Ebola rampage: Uganda President Museveni bans herbalists, witchdoctors and miracle healing prayers

Ebola rampage: Uganda President Museveni bans herbalists, witchdoctors and miracle healing prayers


Uganda has imposed an indefinite ban on the work of herbalists and other traditional medicine men to halt the rapid spread of Ebola outbreak that already killed scores – including Health-workers – in the past three weeks.

The ban was announced on Thursday by President Yoweri Museveni as new assessment of the Ebola outbreak showed its spread is unrelenting as the East African nation lacked the capacity to an explosion of any scale.

Uganda also faces the risk of border closure with neighbouring countries – Kenya, Tanzania, South Sudan, Rwanda and Burundi – as one of the strategies to limit the disease to Uganda.

Already, Ugandan authorities are scrambling to quell the outbreak that is believed to have killed 39 people and infected at least 54, fuelling concerns of a wider public health crisis since the virus strain currently circulating has no available vaccine.

The latest outbreak – Uganda’s biggest in two decades – was first reported in September and has since hit at least six districts and Kampala, the country’s capital. On Tuesday, officials said that a man who had died in a Kampala hospital last Friday had Ebola, further compounding fears about how far the virus had spread.

“I think we should put it in the law that when the government announces an epidemic, the traditional helpers should stop receiving patients in their clinics.” Museveni proposed, during the announcement of the ban.

The directive followed an incident when one of the infected patients identified as Twagira Yesu alias Kagaro previously listed among the Ebola patient contacts in Mubende escaped to see a witch-doctor in Luweero and he later died in Kampala on Friday.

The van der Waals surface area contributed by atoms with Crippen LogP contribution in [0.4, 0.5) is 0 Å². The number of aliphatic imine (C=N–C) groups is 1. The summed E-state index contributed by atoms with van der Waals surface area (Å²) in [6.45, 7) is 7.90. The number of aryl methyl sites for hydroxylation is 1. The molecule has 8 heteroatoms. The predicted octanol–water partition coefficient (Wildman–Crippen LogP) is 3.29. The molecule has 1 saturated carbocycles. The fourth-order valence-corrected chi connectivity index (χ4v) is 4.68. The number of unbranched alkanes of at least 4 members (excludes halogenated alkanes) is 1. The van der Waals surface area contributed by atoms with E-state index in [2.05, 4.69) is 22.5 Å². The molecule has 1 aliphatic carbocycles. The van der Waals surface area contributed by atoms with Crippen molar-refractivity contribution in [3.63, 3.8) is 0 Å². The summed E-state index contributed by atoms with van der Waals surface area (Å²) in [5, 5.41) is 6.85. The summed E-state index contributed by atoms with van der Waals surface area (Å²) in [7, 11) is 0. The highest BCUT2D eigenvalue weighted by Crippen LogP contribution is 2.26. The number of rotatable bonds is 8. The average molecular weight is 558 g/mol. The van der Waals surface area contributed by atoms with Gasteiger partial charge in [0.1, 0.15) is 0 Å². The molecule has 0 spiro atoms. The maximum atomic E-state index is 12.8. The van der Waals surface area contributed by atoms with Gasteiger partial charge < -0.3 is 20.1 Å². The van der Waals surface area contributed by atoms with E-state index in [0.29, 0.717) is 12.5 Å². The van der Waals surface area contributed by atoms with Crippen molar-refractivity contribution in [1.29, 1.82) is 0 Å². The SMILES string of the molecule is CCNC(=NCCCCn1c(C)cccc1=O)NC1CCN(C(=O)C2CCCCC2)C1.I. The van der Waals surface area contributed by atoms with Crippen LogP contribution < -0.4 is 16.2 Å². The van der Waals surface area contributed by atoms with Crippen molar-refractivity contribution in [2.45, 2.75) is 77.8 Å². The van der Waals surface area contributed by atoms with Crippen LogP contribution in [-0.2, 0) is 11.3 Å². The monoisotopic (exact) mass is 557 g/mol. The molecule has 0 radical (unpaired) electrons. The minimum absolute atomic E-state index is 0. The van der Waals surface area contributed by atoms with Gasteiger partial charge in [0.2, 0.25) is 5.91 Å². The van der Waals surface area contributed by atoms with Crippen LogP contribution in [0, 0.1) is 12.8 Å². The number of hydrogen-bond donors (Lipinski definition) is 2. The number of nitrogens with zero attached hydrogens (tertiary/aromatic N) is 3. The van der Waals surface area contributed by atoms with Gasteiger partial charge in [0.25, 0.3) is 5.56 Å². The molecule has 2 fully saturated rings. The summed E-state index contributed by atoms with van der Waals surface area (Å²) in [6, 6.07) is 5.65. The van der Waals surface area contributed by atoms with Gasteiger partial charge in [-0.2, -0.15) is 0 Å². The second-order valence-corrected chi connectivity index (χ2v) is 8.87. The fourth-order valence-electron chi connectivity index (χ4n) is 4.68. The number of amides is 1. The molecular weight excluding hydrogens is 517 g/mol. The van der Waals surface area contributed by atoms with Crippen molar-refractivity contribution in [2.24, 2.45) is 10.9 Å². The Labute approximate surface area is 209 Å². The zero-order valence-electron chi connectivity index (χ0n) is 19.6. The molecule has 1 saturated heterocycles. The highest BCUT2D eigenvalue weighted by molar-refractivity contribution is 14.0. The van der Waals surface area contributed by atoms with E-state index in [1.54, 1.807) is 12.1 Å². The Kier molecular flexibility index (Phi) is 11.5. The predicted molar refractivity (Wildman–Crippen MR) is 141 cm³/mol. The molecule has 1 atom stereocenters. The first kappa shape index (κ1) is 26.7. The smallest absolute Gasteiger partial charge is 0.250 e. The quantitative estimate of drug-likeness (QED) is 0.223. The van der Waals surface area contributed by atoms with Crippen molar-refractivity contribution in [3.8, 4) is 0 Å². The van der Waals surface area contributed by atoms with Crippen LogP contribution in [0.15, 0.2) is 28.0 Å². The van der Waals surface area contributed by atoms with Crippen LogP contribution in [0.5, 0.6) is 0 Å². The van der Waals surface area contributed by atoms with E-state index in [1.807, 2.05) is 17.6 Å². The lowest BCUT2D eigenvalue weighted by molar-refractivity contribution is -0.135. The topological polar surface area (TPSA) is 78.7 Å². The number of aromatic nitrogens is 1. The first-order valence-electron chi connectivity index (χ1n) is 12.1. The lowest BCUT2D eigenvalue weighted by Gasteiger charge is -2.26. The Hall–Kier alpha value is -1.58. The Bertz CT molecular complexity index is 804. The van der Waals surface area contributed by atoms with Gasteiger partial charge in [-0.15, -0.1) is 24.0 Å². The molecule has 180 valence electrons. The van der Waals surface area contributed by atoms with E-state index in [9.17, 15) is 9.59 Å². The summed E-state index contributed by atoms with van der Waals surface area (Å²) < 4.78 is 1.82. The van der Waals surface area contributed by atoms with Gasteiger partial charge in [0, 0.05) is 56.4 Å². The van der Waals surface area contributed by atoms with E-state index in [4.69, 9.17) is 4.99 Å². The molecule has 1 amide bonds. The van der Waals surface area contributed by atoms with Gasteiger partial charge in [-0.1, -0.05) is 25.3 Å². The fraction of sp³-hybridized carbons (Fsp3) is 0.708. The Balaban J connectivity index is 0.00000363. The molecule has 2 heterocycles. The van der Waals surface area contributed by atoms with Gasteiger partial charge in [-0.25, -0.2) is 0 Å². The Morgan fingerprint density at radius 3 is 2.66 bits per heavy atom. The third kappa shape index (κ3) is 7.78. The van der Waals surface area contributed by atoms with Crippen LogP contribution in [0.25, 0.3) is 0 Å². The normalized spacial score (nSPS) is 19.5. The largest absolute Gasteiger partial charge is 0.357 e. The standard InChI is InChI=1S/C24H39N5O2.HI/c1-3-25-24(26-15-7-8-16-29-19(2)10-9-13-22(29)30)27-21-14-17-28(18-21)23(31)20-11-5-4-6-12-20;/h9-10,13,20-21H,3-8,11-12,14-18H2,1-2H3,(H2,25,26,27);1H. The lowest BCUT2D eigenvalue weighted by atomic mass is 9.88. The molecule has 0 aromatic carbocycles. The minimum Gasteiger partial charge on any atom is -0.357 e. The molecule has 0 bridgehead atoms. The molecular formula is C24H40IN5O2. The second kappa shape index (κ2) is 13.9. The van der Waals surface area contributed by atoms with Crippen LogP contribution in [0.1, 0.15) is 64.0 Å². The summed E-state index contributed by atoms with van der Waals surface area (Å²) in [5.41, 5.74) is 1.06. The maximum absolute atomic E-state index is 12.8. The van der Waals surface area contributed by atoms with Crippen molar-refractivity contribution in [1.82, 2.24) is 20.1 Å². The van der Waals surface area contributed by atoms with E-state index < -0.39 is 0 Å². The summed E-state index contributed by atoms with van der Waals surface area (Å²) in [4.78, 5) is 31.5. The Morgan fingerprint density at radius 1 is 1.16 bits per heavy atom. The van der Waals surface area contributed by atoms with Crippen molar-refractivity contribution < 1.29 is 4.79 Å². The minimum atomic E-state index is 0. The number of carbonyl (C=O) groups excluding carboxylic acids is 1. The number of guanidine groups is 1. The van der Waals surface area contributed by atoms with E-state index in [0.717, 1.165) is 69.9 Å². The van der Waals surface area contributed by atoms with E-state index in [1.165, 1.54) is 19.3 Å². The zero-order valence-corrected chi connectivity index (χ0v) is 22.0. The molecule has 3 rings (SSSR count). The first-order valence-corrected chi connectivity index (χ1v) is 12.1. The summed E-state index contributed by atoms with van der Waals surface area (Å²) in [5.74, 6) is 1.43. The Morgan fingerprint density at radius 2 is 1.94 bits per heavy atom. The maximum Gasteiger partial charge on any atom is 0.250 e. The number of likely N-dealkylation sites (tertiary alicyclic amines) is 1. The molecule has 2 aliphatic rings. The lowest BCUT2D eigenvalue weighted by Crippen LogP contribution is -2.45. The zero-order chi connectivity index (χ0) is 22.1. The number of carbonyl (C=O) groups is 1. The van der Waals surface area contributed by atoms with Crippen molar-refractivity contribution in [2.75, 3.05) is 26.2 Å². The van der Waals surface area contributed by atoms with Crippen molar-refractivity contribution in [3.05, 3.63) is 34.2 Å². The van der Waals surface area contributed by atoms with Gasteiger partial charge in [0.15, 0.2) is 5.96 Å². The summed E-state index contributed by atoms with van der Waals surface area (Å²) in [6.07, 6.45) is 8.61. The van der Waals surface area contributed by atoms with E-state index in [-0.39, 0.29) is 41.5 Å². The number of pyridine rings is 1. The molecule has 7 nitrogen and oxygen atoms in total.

Since it’s not the government’s first time dealing with Ebola, which is transmitted by touching an infected person’s bodily fluids, World Health Organization Director-General Tedros Adhanom Ghebreyesus said the WHO and Kampala “have been working together to prepare for an outbreak for some time.”

“Our primary focus now is to rapidly control and contain this outbreak to protect neighbouring districts, as well as neighbouring countries,” he added on Wednesday.

Health officials have raced to limit the virus’s spread, launching contact tracing campaigns and establishing new treatment facilities, although many of Uganda’s healthcare facilities were already strained by the Covid-19 pandemic and doctors have said they don’t have enough personal protective equipment. Ugandan President Yoweri Museveni, meanwhile, has resisted implementing lockdowns.

“We are asking families to make huge sacrifices: isolation; quarantine; changes to the way to interact with each other; changes in the way people mourn and bury the dead,” Tedros said. “Community engagement and community trust are critical.”

Uganda’s neighbours have ramped up their entry restrictions, while Washington announced plans to screen travellers who have recently visited the country. People who were in Uganda in the past three weeks will now be rerouted to one of five US airports to complete temperature checks and health forms.

Although this strain currently has no approved vaccine options, Tedros said that vaccine trials for it could begin in the coming weeks once they receive the required approvals from Uganda.

  • A Tell / Agency report
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